Aggregates (set functions)

This section describes aggregates (also described as set functions in ANSI SQL-92 and as column functions in some database literature). They provide a means of evaluating an expression over a set of rows. Whereas the other built-in functions operate on a single expression, aggregates operate on a set of values and reduce them to a single scalar value. Built-in aggregates can calculate the minimum, maximum, sum, count, and average of an expression over a set of values as well as count rows.

The built-in aggregates can operate on the data types shown in Permitted Data Types for Built-in Aggregates.
Table 1. Permitted Data Types for Built-in Aggregates
Function Name All Types Numeric Built-in Data Types
MIN ?? X
MAX ?? X
AVG ?? X
SUM ?? X
Aggregates are permitted only in the following:
All expressions in SelectItems in the SelectExpression must be either aggregates or grouped columns (see GROUP BY clause). (The same is true if there is a HAVING clause without a GROUP BY clause.) This is because the ResultSet of a SelectExpression must be either a scalar (single value) or a vector (multiple values), but not a mixture of both. (Aggregates evaluate to a scalar value, and the reference to a column can evaluate to a vector.) For example, the following query mixes scalar and vector values and thus is not valid:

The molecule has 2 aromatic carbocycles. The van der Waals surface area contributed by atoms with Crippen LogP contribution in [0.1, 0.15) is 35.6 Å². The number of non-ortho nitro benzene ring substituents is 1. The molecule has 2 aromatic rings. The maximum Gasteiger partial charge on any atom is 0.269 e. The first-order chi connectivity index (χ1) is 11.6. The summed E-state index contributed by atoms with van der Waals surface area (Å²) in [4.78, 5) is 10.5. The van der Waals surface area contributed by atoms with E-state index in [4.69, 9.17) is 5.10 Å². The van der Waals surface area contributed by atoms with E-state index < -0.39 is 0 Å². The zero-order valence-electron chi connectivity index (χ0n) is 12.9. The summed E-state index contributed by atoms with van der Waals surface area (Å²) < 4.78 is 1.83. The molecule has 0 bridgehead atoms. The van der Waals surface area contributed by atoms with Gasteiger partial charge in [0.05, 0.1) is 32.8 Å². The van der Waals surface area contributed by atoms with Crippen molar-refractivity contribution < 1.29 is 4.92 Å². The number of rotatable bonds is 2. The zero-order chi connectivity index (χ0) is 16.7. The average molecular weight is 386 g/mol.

-- not valid
SELECT MIN(flying_time), flight_id
FROM Flights
Aggregates are not allowed on outer references (correlations). This means that if a subquery contains an aggregate, that aggregate cannot evaluate an expression that includes a reference to a column in the outer query block. For example, the following query is not valid because SUM operates on a column from the outer query:
    (SELECT t2.x
    FROM t2
    WHERE t2.y = SUM(t1.c3)) 

A cursor declared on a ResultSet that includes an aggregate in the outer query block is not updatable.

Derby supports the following aggregates: